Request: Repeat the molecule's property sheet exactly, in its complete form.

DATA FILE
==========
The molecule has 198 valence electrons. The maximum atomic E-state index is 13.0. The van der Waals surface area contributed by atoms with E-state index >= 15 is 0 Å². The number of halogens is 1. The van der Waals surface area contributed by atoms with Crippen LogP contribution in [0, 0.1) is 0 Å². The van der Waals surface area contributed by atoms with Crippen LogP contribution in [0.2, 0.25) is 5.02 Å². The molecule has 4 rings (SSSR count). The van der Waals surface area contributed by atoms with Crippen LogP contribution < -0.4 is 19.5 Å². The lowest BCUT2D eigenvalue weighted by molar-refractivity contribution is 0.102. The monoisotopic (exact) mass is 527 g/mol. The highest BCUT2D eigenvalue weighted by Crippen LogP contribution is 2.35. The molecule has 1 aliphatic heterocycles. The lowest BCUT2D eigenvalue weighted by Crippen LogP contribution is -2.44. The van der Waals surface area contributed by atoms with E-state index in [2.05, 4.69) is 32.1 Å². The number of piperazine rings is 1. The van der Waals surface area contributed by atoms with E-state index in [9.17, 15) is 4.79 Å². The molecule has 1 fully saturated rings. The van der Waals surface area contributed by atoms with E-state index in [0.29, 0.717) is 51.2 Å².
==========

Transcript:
The molecule has 198 valence electrons. The maximum atomic E-state index is 13.0. The van der Waals surface area contributed by atoms with E-state index >= 15 is 0 Å². The number of halogens is 1. The van der Waals surface area contributed by atoms with Crippen LogP contribution in [0, 0.1) is 0 Å². The van der Waals surface area contributed by atoms with Crippen LogP contribution in [0.2, 0.25) is 5.02 Å². The molecule has 4 rings (SSSR count). The van der Waals surface area contributed by atoms with Crippen LogP contribution < -0.4 is 19.5 Å². The lowest BCUT2D eigenvalue weighted by molar-refractivity contribution is 0.102. The monoisotopic (exact) mass is 527 g/mol. The highest BCUT2D eigenvalue weighted by Crippen LogP contribution is 2.35. The molecule has 1 aliphatic heterocycles. The lowest BCUT2D eigenvalue weighted by Crippen LogP contribution is -2.44. The van der Waals surface area contributed by atoms with E-state index in [2.05, 4.69) is 32.1 Å². The number of piperazine rings is 1. The van der Waals surface area contributed by atoms with E-state index in [9.17, 15) is 4.79 Å². The molecule has 1 fully saturated rings. The van der Waals surface area contributed by atoms with E-state index in [0.29, 0.717) is 51.2 Å².